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Turning energy management to your advantage

30 October 2017

Energy management is one of the most effective ways to reduce operating costs and increase profits, while optimising efficiencies, processes and resources. Paul Doherty explains how to harness the power of the Internet of Things (IoT) to help reduce downtime and boost productivity.

As the largest manufacturing sector in the UK, it should come as no surprise that the UK’s 6,800 food and drink producers are also some of the nation’s largest energy users. In some cases accounting for over 15% of operational expenditure, energy is one of the industry’s major outgoings – a trend that is likely to increase with the move towards more automated production lines.   

While the growth of automation will bring improvements in production output and flexibility, this can only be assured in conjunction with effective energy management processes and maintenance programmes.

IoT-based technology can help by providing the tools to give machines a ‘voice’, empowering them to effectively capture information and deliver insights to support asset and facility optimisation. 

One of the leading solutions available today comes in the form of sensor technology that monitors the flow of electricity at device level. Combined with cloud-based analytics, wireless sensors, such as those offered by Panoramic Power, have been designed to boost the IQ of assets, bringing users real time insights into their energy usage and highlighting system anomalies that could indicate serious operational issues.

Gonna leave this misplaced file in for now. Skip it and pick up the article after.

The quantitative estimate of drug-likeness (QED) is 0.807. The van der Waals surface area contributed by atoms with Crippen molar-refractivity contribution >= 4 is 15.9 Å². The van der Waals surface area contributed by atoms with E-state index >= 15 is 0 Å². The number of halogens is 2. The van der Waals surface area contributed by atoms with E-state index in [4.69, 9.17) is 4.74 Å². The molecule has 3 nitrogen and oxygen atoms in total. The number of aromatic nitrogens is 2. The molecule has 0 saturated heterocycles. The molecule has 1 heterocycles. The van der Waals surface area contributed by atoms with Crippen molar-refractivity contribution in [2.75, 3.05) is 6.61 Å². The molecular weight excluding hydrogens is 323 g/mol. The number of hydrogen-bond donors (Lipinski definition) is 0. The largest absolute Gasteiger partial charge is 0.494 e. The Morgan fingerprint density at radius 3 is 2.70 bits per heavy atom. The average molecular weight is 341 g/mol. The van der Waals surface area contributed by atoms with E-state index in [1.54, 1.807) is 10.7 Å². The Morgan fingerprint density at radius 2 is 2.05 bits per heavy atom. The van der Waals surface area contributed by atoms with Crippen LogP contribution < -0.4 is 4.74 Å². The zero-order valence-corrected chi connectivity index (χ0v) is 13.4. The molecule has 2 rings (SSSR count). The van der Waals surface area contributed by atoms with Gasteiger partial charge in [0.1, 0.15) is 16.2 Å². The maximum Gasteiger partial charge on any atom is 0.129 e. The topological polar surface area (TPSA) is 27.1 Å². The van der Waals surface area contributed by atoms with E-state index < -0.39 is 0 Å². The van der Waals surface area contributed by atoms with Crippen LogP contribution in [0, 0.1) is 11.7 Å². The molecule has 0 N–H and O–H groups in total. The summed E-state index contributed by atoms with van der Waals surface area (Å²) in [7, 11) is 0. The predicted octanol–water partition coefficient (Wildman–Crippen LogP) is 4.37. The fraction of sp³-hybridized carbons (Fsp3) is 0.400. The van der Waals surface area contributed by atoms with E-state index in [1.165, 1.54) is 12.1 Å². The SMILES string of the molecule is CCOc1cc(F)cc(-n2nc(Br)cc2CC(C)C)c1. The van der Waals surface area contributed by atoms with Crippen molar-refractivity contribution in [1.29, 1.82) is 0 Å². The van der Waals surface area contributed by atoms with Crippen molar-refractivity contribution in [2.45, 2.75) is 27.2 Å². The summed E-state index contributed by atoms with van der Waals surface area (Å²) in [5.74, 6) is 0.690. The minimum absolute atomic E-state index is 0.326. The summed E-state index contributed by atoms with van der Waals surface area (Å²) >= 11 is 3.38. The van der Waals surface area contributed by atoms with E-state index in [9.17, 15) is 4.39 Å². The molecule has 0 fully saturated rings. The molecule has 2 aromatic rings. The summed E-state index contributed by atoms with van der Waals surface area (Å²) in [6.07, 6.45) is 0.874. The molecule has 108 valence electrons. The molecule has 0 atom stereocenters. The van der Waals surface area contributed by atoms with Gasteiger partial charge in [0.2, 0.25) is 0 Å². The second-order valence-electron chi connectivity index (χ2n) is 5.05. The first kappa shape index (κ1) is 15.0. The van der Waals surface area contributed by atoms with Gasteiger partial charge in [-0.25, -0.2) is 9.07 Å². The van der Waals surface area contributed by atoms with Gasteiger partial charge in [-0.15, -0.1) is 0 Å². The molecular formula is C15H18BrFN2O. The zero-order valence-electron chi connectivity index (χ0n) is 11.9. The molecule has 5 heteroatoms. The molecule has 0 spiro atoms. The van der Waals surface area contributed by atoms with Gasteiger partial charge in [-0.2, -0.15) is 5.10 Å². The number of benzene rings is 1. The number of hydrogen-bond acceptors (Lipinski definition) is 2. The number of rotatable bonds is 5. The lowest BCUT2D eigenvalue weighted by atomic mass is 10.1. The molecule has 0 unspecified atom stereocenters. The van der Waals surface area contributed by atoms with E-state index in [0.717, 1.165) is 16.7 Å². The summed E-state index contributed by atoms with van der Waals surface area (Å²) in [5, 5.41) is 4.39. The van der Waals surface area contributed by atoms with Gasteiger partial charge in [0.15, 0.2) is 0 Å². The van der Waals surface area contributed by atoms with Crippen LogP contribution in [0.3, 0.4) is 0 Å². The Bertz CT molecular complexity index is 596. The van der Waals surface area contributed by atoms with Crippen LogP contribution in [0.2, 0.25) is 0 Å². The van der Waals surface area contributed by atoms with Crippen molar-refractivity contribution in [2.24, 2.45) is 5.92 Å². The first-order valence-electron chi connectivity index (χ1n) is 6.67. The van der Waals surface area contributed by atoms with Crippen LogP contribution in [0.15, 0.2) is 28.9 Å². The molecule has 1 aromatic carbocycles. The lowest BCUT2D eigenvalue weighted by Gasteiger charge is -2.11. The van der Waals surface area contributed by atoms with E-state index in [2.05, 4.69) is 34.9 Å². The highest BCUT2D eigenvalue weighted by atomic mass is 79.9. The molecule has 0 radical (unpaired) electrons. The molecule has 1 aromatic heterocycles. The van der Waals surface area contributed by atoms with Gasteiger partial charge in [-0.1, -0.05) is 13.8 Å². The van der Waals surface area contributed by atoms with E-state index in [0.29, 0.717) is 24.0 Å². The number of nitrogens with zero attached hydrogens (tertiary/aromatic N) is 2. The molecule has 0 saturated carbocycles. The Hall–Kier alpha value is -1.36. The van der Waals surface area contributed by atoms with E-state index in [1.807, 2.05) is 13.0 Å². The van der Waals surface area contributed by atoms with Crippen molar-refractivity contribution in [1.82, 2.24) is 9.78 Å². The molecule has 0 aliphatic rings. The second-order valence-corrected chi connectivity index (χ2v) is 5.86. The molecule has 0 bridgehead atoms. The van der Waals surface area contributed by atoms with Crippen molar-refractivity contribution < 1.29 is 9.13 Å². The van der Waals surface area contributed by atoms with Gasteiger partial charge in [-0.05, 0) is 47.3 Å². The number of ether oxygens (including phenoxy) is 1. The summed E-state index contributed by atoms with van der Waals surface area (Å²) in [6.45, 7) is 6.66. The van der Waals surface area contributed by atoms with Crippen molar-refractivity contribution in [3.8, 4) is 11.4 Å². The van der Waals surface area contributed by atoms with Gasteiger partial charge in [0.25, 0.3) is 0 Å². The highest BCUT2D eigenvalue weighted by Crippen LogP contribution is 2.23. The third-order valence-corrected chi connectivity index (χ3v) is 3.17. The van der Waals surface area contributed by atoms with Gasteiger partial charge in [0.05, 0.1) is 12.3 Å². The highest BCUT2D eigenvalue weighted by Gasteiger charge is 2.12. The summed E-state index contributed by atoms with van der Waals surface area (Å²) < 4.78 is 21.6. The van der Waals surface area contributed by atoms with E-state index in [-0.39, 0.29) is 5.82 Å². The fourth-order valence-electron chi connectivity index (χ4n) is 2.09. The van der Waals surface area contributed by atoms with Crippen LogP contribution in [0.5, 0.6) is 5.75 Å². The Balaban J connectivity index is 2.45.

Thee self-powered, non-invasive sensors clamp on to outgoing electrical wires from circuit breakers and can be installed in a matter of minutes. The sensors transmit data to an analytics platform that can be accessed from smartphones, tablets and PCs with the option to generate more detailed reports such as historic data and benchmarking against similar users. The system can also be configured to automatically generate alarms and notifications to alert users when energy consumption falls outside predefined parameters.

At its most basic level, this information can help identify energy efficiency savings in the region of up to 15%, but dig deeper and there could be a larger prize at stake. 

Protect and save
The costs associated with poor site resilience in the form of equipment downtime vary widely but can reach many thousands of pounds for every day that manufacturing is down – even before issues such as order fulfilment and reputational damage are accounted for. 

All too often the condition of plant and machinery is not recognised and understood until something goes wrong – and by then it's too late. However, with active preventative and condition based maintenance, computers and automation join together and monitor the physical processes of the factory and make decisions. 

By adding intelligence to passive devices, IoT-based systems can communicate and cooperate with each other and with personnel, making it easier to analyse data to assess the status of equipment. For example, if a chiller is short-cycling, a facilities manager can be alerted and take steps to prevent damage and downtime, maintaining performance and productivity.